14 November 2016

Is Roundup safe?

It is confession time. It seems I was wrong about Roundup.

For years, like many others I had believed the evidence quoted by chemical industry and organic farming sources that claimed Roundup was safe. We were led to believe it was non-toxic and had a short life in nature.

In days gone by I have said in public I thought it OK to use around houses and farms, with the proviso of keeping it away from vegetable gardens and home orchards – just to be on the safe side. At home, we used it to control weeds along roads, under trees and in the lawn.

However, there is a growing consensus among non-industry sponsored scientists that the current level of exposure to Roundup throughout the community, which is both increasing and relatively unmonitored and unregulated, carries significant risks for human and environmental health.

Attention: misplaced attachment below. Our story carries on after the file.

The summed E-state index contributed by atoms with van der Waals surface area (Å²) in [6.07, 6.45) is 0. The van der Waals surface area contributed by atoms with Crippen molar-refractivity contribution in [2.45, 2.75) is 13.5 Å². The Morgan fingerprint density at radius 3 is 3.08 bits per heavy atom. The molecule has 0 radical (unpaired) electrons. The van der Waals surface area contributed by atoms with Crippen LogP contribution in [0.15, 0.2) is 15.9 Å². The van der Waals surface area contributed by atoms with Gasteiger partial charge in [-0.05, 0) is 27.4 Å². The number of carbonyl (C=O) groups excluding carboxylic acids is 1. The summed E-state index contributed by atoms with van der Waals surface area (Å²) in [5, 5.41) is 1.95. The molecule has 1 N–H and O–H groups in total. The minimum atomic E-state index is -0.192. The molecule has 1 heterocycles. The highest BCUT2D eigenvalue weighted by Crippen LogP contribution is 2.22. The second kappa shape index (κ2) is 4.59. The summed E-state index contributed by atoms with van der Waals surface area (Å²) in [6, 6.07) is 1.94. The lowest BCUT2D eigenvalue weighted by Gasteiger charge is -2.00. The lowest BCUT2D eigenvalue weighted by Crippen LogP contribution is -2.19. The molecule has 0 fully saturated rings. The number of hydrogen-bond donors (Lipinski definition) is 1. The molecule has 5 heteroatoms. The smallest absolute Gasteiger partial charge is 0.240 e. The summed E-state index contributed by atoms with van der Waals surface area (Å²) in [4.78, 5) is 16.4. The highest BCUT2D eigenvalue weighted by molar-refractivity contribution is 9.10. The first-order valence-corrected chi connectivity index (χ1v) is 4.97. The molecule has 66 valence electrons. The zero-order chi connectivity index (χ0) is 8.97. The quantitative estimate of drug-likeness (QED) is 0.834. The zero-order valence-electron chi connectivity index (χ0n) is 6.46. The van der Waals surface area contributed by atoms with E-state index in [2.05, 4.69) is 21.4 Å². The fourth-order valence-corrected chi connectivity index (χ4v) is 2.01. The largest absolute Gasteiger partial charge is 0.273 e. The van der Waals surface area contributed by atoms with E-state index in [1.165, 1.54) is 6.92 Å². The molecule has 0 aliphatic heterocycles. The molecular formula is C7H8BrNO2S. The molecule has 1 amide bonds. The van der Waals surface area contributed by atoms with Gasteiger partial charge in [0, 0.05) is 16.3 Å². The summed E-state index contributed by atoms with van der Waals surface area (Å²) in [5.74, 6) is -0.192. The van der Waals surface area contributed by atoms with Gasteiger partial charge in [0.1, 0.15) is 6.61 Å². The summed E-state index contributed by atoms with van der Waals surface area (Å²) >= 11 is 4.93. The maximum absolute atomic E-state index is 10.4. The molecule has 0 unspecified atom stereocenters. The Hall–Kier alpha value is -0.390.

Having looked into this for some time now, this week we go Out on a Limb once more and examine the evidence, but first



        Thought for the day

             No wonder when all our flesh 
            Has decayed from our skulls

            They grin back at us.

            Death’s laugh lasts a long time.

                Barbara Berlin – laughing at the things we do.


How big is the problem?
A consensus statement from many leading scientists published in Environmental Health identified the broad spectrum herbicide glyphosate (common trade name "Roundup") as a major threat to human and environmental health.

While the World Health Organization's International Agency for Research on Cancer recently concluded that glyphosate is "probably carcinogenic to humans," the scientists who authored the consensus paper also produced a Statement of Concern, summarised as follows: